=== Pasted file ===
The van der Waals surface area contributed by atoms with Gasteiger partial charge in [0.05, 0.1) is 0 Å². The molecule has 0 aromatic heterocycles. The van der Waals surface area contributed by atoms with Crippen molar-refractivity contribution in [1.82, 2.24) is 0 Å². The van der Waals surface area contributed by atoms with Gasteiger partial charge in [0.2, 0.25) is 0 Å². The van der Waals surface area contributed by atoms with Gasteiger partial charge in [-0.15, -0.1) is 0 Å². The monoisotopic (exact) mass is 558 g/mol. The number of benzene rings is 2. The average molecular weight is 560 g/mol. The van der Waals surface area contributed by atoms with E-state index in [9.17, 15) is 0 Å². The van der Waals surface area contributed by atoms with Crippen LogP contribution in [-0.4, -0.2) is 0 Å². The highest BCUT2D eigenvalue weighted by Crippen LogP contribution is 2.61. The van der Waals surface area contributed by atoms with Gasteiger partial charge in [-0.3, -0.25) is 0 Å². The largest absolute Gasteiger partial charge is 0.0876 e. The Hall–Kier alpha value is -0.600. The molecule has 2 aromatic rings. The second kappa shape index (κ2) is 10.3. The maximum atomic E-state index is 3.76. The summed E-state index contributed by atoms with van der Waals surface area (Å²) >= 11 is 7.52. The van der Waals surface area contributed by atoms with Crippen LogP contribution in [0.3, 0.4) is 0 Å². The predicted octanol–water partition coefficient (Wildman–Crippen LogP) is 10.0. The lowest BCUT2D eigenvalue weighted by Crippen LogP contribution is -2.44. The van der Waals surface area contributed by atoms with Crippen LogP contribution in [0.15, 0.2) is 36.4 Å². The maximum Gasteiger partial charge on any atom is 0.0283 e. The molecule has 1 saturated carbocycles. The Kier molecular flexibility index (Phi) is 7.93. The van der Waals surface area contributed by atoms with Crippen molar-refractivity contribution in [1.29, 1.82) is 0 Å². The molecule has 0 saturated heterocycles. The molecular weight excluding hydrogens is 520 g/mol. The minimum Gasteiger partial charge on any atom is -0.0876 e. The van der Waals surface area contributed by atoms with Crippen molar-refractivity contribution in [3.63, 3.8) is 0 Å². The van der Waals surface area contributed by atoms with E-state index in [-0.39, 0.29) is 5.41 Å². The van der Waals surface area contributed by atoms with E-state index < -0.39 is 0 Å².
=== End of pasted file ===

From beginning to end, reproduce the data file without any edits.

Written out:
The van der Waals surface area contributed by atoms with Gasteiger partial charge in [0.05, 0.1) is 0 Å². The molecule has 0 aromatic heterocycles. The van der Waals surface area contributed by atoms with Crippen molar-refractivity contribution in [1.82, 2.24) is 0 Å². The van der Waals surface area contributed by atoms with Gasteiger partial charge in [0.2, 0.25) is 0 Å². The van der Waals surface area contributed by atoms with Gasteiger partial charge in [-0.15, -0.1) is 0 Å². The monoisotopic (exact) mass is 558 g/mol. The number of benzene rings is 2. The average molecular weight is 560 g/mol. The van der Waals surface area contributed by atoms with E-state index in [9.17, 15) is 0 Å². The van der Waals surface area contributed by atoms with Crippen LogP contribution in [-0.4, -0.2) is 0 Å². The highest BCUT2D eigenvalue weighted by Crippen LogP contribution is 2.61. The van der Waals surface area contributed by atoms with Gasteiger partial charge in [-0.3, -0.25) is 0 Å². The largest absolute Gasteiger partial charge is 0.0876 e. The Hall–Kier alpha value is -0.600. The molecule has 2 aromatic rings. The second kappa shape index (κ2) is 10.3. The maximum atomic E-state index is 3.76. The summed E-state index contributed by atoms with van der Waals surface area (Å²) >= 11 is 7.52. The van der Waals surface area contributed by atoms with Crippen LogP contribution in [0.3, 0.4) is 0 Å². The predicted octanol–water partition coefficient (Wildman–Crippen LogP) is 10.0. The lowest BCUT2D eigenvalue weighted by Crippen LogP contribution is -2.44. The van der Waals surface area contributed by atoms with Crippen LogP contribution in [0.15, 0.2) is 36.4 Å². The maximum Gasteiger partial charge on any atom is 0.0283 e. The molecule has 1 saturated carbocycles. The Kier molecular flexibility index (Phi) is 7.93. The van der Waals surface area contributed by atoms with Crippen molar-refractivity contribution in [1.29, 1.82) is 0 Å². The molecule has 0 saturated heterocycles. The molecular weight excluding hydrogens is 520 g/mol. The minimum Gasteiger partial charge on any atom is -0.0876 e. The van der Waals surface area contributed by atoms with Crippen molar-refractivity contribution in [3.63, 3.8) is 0 Å². The van der Waals surface area contributed by atoms with E-state index in [-0.39, 0.29) is 5.41 Å². The van der Waals surface area contributed by atoms with E-state index < -0.39 is 0 Å².